Maine Department of Environmental Protection Issues Final NECEC Permit

Requires environmental protections in construction of transmission line

May 11, 2020 (PORTLAND, ME) – Conservation Law Foundation (CLF) released the following statement today after Maine’s Department of Environmental Protection (DEP) issued the final permits for construction of the New England Clean Energy Connect (NECEC) project.

“Building new ways to deliver low-carbon energy to our region is a critical piece of tackling the climate crisis,” said Phelps Turner, Senior Attorney at CLF. “DEP was absolutely right to impose significant environmental conditions on this project and ensure that it does not harm critical wildlife areas. NECEC will allow New England to retire dirty fossil fuel plants in the coming years, which is a win for our health and our climate.” 

As part of the public hearing process last year, CLF submitted testimony calling for additional measures to be imposed on the project that would avoid, minimize and compensate for the impacts it will have on the affected area. CLF also submitted comments on the project’s draft permit calling for stronger environmental protections.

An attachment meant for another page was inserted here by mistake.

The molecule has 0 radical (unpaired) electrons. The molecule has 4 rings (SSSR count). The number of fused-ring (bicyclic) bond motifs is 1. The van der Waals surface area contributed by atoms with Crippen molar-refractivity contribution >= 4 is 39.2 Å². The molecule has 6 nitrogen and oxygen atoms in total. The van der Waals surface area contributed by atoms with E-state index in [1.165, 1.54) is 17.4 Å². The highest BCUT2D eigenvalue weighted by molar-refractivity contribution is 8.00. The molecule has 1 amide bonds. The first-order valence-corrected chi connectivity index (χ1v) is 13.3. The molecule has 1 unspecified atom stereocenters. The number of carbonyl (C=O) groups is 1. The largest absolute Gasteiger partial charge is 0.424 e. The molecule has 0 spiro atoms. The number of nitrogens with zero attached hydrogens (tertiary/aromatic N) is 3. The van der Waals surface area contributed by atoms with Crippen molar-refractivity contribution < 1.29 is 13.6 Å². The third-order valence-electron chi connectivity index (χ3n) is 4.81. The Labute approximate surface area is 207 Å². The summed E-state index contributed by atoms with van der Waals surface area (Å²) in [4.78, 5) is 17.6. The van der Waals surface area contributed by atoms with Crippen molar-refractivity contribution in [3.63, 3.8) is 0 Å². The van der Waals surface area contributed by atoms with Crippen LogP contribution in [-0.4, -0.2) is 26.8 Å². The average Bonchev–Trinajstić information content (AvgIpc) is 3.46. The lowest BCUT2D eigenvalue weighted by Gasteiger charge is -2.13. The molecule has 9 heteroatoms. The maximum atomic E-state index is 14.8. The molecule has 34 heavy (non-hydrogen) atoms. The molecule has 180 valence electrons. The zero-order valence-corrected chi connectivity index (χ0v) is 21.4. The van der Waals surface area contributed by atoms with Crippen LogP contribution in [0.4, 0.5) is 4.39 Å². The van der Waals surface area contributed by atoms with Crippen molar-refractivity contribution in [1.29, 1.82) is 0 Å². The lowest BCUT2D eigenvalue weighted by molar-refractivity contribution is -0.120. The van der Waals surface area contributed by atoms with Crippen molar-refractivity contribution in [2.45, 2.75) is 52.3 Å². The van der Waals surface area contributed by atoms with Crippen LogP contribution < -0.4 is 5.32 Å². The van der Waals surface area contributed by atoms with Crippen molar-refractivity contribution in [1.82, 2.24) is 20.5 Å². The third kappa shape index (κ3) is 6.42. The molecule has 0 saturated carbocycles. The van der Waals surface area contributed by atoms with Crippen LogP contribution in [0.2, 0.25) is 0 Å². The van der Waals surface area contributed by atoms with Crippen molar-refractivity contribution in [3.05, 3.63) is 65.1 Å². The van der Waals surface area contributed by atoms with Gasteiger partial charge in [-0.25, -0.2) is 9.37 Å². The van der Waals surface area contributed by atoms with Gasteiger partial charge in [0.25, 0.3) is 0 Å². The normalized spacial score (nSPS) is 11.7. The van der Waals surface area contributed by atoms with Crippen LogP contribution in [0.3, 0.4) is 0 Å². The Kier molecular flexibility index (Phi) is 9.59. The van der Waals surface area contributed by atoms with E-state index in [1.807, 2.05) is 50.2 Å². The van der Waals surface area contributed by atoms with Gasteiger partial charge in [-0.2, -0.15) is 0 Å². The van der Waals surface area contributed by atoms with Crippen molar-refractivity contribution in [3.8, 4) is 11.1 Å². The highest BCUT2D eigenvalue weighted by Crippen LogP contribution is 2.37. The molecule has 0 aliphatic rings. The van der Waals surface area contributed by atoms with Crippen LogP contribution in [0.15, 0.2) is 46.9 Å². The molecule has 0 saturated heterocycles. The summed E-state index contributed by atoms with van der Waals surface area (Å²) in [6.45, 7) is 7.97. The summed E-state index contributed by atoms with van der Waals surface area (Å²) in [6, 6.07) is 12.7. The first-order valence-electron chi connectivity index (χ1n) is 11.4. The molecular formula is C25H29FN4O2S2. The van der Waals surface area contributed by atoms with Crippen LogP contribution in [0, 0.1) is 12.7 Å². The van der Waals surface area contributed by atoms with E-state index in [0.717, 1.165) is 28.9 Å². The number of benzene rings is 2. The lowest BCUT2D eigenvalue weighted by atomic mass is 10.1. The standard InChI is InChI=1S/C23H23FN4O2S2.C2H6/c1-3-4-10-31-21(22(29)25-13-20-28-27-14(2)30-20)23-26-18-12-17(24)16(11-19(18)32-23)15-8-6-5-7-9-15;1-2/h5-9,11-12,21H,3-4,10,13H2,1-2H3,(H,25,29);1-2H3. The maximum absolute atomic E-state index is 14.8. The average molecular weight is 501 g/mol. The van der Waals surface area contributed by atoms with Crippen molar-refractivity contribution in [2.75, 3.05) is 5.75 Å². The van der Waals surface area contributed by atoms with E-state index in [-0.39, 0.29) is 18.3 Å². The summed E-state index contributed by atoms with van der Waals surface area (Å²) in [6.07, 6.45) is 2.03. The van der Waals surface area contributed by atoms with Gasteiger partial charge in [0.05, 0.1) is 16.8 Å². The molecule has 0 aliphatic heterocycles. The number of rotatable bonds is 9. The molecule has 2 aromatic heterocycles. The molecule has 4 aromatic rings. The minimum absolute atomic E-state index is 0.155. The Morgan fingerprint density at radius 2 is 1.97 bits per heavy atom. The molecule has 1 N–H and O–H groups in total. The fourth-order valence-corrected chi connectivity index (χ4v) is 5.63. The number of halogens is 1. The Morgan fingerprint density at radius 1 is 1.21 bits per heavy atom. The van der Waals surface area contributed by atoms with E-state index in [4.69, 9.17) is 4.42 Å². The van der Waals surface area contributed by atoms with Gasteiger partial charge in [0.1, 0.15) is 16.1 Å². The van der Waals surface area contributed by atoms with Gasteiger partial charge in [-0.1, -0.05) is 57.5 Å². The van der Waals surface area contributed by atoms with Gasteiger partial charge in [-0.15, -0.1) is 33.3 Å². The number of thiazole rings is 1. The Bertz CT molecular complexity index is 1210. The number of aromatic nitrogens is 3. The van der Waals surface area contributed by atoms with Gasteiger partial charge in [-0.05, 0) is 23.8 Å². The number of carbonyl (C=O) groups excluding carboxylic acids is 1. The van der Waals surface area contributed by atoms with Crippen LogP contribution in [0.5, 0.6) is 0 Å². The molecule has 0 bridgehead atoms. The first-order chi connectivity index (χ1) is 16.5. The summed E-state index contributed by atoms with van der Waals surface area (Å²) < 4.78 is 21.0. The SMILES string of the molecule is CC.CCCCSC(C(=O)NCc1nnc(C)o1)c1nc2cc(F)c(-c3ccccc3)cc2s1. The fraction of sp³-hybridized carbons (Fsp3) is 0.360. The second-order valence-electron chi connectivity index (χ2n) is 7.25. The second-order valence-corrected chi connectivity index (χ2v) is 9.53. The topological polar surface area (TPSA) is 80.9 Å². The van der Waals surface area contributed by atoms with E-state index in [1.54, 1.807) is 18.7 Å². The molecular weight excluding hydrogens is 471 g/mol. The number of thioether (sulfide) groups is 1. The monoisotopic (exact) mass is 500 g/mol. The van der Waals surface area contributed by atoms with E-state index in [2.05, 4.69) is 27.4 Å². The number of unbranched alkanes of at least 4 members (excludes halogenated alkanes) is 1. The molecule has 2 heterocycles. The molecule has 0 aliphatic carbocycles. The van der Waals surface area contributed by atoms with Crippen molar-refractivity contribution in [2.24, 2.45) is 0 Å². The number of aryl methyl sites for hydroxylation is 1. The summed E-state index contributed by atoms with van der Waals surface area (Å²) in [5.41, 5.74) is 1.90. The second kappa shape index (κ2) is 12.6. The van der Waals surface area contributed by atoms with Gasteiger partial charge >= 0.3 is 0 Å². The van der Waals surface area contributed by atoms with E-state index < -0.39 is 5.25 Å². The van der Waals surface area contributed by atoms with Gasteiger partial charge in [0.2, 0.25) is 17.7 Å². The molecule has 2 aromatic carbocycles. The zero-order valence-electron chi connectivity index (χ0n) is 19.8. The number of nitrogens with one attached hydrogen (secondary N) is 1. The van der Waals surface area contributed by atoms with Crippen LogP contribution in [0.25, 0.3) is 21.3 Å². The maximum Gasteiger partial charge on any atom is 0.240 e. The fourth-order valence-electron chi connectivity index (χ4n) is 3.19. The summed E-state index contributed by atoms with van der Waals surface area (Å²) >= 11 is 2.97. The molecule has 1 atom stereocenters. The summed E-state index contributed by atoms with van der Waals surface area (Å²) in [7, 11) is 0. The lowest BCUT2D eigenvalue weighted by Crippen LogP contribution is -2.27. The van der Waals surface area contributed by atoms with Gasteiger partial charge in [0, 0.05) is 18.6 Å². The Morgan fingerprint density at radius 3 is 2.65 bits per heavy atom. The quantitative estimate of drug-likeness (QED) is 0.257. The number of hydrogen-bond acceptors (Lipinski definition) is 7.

The permits will require the project to include additional environmental protections along the transmission line, including:

  • Ensuring that the cleared corridor is no wider than 54 feet throughout Segment 1, with vegetation 15-35 feet tall in the remaining right-of-way (compared to the 150-foot width corridor in the applicant’s proposal).
  • Creating 12 wildlife connectivity areas in Segment 1 totaling 14 miles.
  • Spending $1,875,000 to replace culverts that currently block fish passage in the vicinity of Segment 1 or 2.
  • Creating permanent conservation of 40,000 acres in the vicinity of Segment 1, executed by CMP prior to commercial operation of the project.
  • Developing a decommissioning plan for the project.

The project now requires an Army Corps of Engineers Permit and a Presidential Permit to move forward.

CLF experts are available for further comment.